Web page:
Sony has officially dropped out of the computer game by dropping the VAIO division and will stop their “planning, design and development of PC products.” Taking over VAIO will be Japan Industrial Partners in July. As for why Sony is tapping out at this point, they said it was because of “drastic changes in the global PC industry.”
JIP will be bringing some 250-300 Sony employees to work on VAIO computers in their home turf. VAIO burst onto the scene in 1996 with desktops and has grown over the years with new models and laptops being added to the VAIO family. The brand has typically been considered to be in the top tier of quality PCs and laptops throughout its manufacturing run with Sony despite some questionable models.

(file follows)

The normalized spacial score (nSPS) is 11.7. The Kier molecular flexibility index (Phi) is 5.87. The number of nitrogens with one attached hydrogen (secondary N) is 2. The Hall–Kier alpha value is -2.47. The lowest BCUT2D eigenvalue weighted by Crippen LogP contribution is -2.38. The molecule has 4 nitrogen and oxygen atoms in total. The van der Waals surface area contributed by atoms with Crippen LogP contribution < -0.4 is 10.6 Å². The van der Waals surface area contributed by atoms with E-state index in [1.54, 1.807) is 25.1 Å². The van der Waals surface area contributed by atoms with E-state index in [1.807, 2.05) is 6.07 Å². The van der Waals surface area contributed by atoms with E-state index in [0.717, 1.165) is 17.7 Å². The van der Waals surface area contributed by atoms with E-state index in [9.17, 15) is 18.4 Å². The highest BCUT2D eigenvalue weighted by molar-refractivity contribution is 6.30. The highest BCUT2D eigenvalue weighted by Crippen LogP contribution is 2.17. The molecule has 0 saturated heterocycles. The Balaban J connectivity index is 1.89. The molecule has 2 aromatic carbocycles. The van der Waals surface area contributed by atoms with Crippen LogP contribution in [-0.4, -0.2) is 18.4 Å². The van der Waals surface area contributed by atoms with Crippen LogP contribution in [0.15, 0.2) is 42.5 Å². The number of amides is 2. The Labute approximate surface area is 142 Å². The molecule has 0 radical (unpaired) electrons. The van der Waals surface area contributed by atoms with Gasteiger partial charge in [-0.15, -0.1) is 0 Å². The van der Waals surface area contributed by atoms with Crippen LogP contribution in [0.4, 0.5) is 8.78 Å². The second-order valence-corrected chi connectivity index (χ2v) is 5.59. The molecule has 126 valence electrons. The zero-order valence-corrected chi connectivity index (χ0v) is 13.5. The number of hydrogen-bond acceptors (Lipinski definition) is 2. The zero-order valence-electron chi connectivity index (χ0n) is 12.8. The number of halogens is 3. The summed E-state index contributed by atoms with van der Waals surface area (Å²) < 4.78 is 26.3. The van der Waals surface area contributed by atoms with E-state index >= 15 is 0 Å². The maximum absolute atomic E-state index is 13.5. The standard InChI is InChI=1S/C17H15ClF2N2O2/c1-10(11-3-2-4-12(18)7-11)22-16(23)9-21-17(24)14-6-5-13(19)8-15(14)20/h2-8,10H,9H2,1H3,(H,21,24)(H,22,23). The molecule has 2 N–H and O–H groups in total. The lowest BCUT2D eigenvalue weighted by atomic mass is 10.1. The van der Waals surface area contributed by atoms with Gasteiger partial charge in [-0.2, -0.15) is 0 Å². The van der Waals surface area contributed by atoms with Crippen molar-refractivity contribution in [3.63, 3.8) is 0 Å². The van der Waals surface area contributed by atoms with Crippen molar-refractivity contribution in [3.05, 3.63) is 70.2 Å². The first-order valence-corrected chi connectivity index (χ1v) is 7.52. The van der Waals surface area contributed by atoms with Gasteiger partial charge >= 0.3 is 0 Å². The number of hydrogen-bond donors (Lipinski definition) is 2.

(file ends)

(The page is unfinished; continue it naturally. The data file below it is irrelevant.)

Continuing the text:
The computer division is one of the divisions have been losing money for Sony. This was compounded by the PC market sinking—mainly because of the rise of smartphones and tablets. Not only that, but Sony’s entertainment division has been doing to hot either.
So where is Sony going now? The company will turn its focus toward smartphones and tablets and attempt to get a firm foot in that market. Their gaming division led by the PlayStation brand is doing well with the sales of the PlayStation 4 and the PlayStation 3 moving units steadily.
It’s too early to determine what Sony’s performance will be in the mobile division given the hot competition from Apple and Samsung/Google at one end and it looks like it’ll be dueling for a favorable position with gaming rival Microsoft.
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